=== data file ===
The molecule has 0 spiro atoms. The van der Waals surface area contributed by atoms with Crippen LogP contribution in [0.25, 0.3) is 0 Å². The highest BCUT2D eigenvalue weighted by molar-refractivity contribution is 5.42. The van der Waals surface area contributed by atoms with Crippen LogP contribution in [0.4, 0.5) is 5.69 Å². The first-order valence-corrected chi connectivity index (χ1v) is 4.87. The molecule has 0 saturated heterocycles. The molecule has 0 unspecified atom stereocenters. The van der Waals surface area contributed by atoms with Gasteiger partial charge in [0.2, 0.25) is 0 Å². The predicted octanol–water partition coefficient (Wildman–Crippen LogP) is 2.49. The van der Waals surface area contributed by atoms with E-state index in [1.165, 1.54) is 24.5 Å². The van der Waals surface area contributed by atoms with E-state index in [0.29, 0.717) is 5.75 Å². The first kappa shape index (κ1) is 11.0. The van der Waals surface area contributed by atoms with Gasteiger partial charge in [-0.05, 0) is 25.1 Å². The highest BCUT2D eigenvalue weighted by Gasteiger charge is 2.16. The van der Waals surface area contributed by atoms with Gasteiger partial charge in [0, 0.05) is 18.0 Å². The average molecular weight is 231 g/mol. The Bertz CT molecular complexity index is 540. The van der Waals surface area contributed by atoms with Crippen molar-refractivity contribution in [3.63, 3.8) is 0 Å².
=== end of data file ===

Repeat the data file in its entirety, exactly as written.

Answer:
The molecule has 0 spiro atoms. The van der Waals surface area contributed by atoms with Crippen LogP contribution in [0.25, 0.3) is 0 Å². The highest BCUT2D eigenvalue weighted by molar-refractivity contribution is 5.42. The van der Waals surface area contributed by atoms with Crippen LogP contribution in [0.4, 0.5) is 5.69 Å². The first-order valence-corrected chi connectivity index (χ1v) is 4.87. The molecule has 0 saturated heterocycles. The molecule has 0 unspecified atom stereocenters. The van der Waals surface area contributed by atoms with Gasteiger partial charge in [0.2, 0.25) is 0 Å². The predicted octanol–water partition coefficient (Wildman–Crippen LogP) is 2.49. The van der Waals surface area contributed by atoms with E-state index in [1.165, 1.54) is 24.5 Å². The van der Waals surface area contributed by atoms with E-state index in [0.29, 0.717) is 5.75 Å². The first kappa shape index (κ1) is 11.0. The van der Waals surface area contributed by atoms with Gasteiger partial charge in [-0.05, 0) is 25.1 Å². The highest BCUT2D eigenvalue weighted by Gasteiger charge is 2.16. The van der Waals surface area contributed by atoms with Gasteiger partial charge in [0, 0.05) is 18.0 Å². The average molecular weight is 231 g/mol. The Bertz CT molecular complexity index is 540. The van der Waals surface area contributed by atoms with Crippen molar-refractivity contribution in [3.63, 3.8) is 0 Å².